Yemen’s Deadly Seas: Fishermen Come Under Fire in Saudi War

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Of the 86 fishermen on the six boats, 50 died.

Identifying the perpetrators of maritime attacks is notoriously difficult, especially in a war as chaotic and opaque as the one in Yemen. Both the Saudi-led coalition and its Houthi foes, who are backed by Iran, have carried out attacks at sea.

But maritime experts, a former United States Navy officer, United Nations investigators and several Yemeni officials said there was little doubt that the Saudi-led coalition was responsible for some if not all of the violence against fishermen.

Saudi and Emirati naval boats dominate the Red Sea waters where the shootings and bombings took place. Five involved attack helicopters, which the Houthis do not have. In one instance, Saudi officials made cash payments of nearly $500,000 to the families of fishermen killed in an attack.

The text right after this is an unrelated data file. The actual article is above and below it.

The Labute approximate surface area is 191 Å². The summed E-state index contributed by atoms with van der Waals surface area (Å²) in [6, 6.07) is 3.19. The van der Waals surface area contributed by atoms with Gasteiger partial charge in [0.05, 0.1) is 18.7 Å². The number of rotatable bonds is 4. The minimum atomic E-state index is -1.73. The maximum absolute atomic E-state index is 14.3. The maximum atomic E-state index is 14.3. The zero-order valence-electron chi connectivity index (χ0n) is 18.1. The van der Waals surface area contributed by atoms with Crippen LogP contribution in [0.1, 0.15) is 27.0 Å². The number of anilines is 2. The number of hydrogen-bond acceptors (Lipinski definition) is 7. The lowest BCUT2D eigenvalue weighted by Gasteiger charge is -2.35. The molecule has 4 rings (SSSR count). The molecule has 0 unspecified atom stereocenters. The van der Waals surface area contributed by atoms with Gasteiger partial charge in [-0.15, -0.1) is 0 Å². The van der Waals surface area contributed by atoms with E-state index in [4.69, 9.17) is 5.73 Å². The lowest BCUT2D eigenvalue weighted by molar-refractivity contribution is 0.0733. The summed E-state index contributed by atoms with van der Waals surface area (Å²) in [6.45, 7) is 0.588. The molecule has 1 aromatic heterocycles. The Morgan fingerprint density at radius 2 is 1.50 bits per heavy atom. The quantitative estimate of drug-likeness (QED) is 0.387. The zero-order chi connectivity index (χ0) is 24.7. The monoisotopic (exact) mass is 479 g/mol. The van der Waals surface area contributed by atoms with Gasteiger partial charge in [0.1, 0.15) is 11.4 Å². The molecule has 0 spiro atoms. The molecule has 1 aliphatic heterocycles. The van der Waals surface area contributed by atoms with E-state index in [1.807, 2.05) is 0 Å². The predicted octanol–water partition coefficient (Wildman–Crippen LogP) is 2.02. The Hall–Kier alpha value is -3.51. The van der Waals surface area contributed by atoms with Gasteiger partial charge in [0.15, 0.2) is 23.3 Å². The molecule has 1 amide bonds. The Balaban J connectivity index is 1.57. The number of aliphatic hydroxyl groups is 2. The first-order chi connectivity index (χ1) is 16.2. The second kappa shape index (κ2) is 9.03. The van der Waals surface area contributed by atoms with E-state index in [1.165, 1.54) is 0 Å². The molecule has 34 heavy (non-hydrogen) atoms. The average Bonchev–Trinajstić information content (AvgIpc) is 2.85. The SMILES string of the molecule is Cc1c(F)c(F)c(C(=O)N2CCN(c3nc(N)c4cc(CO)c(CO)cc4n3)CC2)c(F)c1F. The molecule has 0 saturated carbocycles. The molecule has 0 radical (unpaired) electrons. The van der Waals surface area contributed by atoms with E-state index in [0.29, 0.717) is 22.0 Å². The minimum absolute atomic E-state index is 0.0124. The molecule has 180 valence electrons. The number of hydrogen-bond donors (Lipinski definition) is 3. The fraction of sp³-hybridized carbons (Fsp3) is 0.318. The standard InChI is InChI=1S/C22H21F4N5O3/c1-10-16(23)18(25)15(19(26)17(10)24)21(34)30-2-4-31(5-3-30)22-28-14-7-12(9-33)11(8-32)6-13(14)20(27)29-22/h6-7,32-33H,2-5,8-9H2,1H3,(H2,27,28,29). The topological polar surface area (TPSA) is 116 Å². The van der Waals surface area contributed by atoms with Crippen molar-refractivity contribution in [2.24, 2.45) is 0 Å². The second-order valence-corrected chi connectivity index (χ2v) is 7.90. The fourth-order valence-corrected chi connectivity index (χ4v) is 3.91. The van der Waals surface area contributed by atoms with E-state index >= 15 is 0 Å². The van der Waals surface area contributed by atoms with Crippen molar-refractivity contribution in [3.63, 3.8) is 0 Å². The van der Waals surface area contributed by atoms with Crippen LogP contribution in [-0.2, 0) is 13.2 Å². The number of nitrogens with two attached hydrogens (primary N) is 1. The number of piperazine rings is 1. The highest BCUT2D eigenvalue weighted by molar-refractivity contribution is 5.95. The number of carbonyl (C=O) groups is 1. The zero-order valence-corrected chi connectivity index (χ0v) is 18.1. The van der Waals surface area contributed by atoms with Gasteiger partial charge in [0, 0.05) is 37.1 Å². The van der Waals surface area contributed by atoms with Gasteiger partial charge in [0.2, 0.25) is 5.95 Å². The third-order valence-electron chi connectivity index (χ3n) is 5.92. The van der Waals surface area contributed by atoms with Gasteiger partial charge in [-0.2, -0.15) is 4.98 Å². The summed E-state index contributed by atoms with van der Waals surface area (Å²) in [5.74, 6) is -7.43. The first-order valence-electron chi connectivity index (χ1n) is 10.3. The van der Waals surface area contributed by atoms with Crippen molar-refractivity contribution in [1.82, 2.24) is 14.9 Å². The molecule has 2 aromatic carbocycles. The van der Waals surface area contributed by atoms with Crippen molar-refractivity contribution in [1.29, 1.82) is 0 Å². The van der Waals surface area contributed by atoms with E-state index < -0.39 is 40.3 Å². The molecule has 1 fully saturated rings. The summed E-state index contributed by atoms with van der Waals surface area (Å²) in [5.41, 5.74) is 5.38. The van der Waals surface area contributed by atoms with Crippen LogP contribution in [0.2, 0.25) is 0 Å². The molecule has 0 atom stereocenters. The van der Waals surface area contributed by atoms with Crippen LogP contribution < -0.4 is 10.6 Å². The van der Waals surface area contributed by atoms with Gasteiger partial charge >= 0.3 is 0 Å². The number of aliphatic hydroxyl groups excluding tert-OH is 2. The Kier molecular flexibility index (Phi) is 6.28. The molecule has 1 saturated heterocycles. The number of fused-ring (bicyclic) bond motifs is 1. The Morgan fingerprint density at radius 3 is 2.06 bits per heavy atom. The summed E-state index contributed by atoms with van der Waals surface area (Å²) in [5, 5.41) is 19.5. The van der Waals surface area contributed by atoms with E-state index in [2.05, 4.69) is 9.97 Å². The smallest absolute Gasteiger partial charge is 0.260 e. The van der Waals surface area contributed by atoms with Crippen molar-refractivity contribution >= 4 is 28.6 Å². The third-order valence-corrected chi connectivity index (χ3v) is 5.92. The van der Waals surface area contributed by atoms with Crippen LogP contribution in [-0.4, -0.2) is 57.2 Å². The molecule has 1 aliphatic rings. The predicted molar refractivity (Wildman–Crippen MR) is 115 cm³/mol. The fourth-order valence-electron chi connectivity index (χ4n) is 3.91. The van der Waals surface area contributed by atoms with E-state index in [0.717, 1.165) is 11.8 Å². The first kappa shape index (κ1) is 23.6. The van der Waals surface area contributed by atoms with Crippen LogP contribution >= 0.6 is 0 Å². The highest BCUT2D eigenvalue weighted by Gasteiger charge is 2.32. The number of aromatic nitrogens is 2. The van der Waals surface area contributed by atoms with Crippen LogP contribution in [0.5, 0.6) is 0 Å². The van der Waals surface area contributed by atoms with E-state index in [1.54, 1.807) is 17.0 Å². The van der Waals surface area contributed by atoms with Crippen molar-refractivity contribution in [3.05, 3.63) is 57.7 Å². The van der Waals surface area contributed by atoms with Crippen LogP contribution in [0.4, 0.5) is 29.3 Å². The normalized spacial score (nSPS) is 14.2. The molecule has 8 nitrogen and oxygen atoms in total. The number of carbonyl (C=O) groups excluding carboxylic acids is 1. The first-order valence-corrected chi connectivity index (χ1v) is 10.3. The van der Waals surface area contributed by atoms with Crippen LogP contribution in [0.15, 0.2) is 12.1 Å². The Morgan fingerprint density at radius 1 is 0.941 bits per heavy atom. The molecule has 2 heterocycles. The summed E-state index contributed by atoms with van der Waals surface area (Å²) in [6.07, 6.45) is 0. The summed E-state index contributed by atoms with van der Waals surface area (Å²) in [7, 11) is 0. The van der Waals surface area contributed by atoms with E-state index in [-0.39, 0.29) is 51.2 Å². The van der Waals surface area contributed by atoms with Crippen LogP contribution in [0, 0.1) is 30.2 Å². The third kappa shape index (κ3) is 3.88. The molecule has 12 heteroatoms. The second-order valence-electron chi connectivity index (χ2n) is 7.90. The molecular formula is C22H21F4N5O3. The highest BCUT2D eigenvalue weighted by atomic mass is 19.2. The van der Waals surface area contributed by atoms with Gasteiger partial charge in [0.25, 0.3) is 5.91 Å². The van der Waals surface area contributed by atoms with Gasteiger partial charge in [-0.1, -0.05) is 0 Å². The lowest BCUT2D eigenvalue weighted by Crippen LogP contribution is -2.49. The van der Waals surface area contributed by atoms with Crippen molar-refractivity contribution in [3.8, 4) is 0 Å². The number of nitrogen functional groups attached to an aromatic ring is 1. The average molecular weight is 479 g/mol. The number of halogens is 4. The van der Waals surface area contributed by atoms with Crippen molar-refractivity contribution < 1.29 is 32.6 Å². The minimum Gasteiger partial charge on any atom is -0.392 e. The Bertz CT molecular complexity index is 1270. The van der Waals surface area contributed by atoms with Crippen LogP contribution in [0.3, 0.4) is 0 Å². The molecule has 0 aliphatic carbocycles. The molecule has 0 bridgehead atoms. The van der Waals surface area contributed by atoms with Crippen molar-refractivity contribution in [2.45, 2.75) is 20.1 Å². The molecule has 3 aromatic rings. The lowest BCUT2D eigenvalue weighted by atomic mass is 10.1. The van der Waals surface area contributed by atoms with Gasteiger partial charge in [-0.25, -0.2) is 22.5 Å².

In another, coalition sailors detained 12 survivors and held them for three months in a Saudi prison, where the fishermen said they were interrogated and tortured. Eight of those detainees were recently released after receiving a payment of $1,300 each from their Saudi captors.

“A soldier posed with us in the prison for a photo and said, ‘Sorry if we hurt you,’” Yaqoub Okad, 20, said in an interview after his return to Yemen.

In a statement issued via the embassy of Saudi Arabia in Washington, a coalition spokesman, Col. Turki al-Malki, confirmed that a coalition vessel had opened fire on that boat, the Ansar, and captured 12 fishermen. He said the boat’s crew had ignored warnings from a warship accompanying a Saudi oil tanker through the Red Sea. Three of the fishermen turned out to be “armed Houthi terrorists,” he said.

Colonel Malki declined to answer questions about the other five attacks between Aug. 1 and Sept. 15, which he said had been referred to the coalition’s internal investigations body.



Source : Nytimes